|Attempts on target||8||40|
|Attempts off target||20||52|
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Not just Iberian pride but a place in the UEFA EURO 2004™ quarter-finals will be at stake when Portugal face Spain at Lisbon's Estádio José Alvalade. Should Greece take at least a point from their Group A engagement with the eliminated Russians in Faro-Loulé, only victory will provide Portugal with a place in the knockout stages of the competition they are hosting.
Ferreira to return?
Portugal delivered a much-improved performance in their 2-0 victory against Russia, but coach Luiz Felipe Scolari may once again tinker with his starting selection, potentially bringing Paulo Ferreira back into the first eleven at the expense of Miguel. Otherwise, Pauleta is still expected to retain his position in attack despite not having found the target in the competition. Scolari, who has been tight-lipped regarding his selection, may also resist introducing Cristiano Ronaldo from the start despite having impressed in the two appearances as a second-half substitute.
Scolari's Spanish counterpart, Iñaki Sáez, has been forced into making two changes with Real Betis Balompié’s Juanito Gutiérrez expected to be introduced for the suspended Carlos Marchena while Joaquín Sánchez will replace the injured Joseba Etxeberria on the right side of midfield. These are not the only alterations: Xabi Alonso will replace Rubén Baraja in centre midfield and Fernando Torres will partner Raúl González up front, with Fernando Morientes dropping to the bench.
A nation expects
For the Portuguese, elimination at the group stage would be a major disappointment for a team that has invested in hiring a FIFA World Cup-winning coach in Scolari, and a team including world stars such as Luís Figo and Deco as well as several members of FC Porto's UEFA Champions League-winning side.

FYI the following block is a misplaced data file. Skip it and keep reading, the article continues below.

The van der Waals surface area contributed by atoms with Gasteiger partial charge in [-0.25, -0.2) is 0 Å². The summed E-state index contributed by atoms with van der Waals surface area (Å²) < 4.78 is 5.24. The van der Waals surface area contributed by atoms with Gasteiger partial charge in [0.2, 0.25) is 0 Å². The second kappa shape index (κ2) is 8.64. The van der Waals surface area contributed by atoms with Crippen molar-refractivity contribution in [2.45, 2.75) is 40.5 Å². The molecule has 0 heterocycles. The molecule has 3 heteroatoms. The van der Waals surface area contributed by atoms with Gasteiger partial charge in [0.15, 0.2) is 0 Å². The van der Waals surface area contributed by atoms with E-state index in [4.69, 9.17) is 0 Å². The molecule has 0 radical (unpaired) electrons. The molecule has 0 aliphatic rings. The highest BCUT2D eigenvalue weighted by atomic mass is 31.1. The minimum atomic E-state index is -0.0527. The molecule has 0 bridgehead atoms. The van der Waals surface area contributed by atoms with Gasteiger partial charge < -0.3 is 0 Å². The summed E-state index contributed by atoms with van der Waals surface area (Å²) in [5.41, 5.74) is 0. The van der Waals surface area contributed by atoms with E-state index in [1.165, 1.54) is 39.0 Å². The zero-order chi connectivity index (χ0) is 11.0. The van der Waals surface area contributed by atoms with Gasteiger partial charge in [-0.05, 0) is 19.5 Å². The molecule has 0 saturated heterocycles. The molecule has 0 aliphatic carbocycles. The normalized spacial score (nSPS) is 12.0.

History favours Spain
History suggests that Spain will have the upper hand, as they have only lost on six occasions in 34 meetings against their neighbours. The sides most recently met in Guimarães in September 2003, when Spain recorded their 16th victory as goals from Etxeberria, Joaquín and Diego Tristán led them to a 3-0 success. The previous five meetings ended in scoring draws, with Portugal recording their last win in June 1981 when goals from Nené and António Nogueira gave them a 2-0 success in Porto.
The Spanish have been playing up their record against Portugal, stressing that the pressure of potential failure will weigh heavy on their hosts as Spain require only a point to advance to the last eight. Ahead of his first start of the finals, Torres said his country's victory in Guimarães should act as "a point of reference", adding: "If we play like we did that day, then we will almost certainly win. It would be a failure for us if we were eliminated on Sunday. Spain have to be in the quarter-finals."
Defender Juanito Gutiérrez hopes the 23-year run will give his side a psychological edge. "Portugal should know that they haven't defeated Spain for 23 years and I think that that is a far more important statistic than the fact that they play at home," he said.
But Sporting Clube de Portugal goalkeeper Ricardo believes home advantage will play its part. Stating that the friendly international last September now means nothing, he added: "Only the next game counts, not the ones in the past. We have learned from the mistakes that we made, and I'm sure that the friendly game we lost last year won't go down in history. But the game on Sunday will."
Spain: Casillas; Puyol, Helguera, Juanito, Raúl Bravo; Joaquín, Albelda, Xabi Alonso, Vicente; Raúl, Torres.
Portugal (probable): Ricardo; Paulo Ferreira, Jorge Andrade, Ricardo Carvalho, Nuno Valente; Luís Figo, Costinha, Deco, Maniche, Simão Sabrosa; Pauleta.
Referee: Anders Frisk (SWE)
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